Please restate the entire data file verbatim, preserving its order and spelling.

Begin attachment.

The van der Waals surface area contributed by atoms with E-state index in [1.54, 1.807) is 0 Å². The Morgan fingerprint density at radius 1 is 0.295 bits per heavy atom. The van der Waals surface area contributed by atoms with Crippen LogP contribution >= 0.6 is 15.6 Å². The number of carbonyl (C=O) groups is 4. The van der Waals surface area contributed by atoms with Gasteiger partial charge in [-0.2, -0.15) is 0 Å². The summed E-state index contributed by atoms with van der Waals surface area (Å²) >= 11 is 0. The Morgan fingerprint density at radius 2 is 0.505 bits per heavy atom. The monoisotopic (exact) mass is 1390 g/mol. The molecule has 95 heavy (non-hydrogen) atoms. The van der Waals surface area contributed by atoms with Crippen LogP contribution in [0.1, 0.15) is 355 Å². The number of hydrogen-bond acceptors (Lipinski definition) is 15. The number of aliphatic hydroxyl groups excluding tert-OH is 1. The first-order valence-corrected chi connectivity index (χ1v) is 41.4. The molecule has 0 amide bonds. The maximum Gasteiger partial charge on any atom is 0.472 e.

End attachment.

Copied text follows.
The van der Waals surface area contributed by atoms with E-state index in [1.54, 1.807) is 0 Å². The Morgan fingerprint density at radius 1 is 0.295 bits per heavy atom. The van der Waals surface area contributed by atoms with Crippen LogP contribution >= 0.6 is 15.6 Å². The number of carbonyl (C=O) groups is 4. The van der Waals surface area contributed by atoms with Gasteiger partial charge in [-0.2, -0.15) is 0 Å². The summed E-state index contributed by atoms with van der Waals surface area (Å²) >= 11 is 0. The Morgan fingerprint density at radius 2 is 0.505 bits per heavy atom. The monoisotopic (exact) mass is 1390 g/mol. The molecule has 95 heavy (non-hydrogen) atoms. The van der Waals surface area contributed by atoms with Crippen LogP contribution in [0.1, 0.15) is 355 Å². The number of hydrogen-bond acceptors (Lipinski definition) is 15. The number of aliphatic hydroxyl groups excluding tert-OH is 1. The first-order valence-corrected chi connectivity index (χ1v) is 41.4. The molecule has 0 amide bonds. The maximum Gasteiger partial charge on any atom is 0.472 e.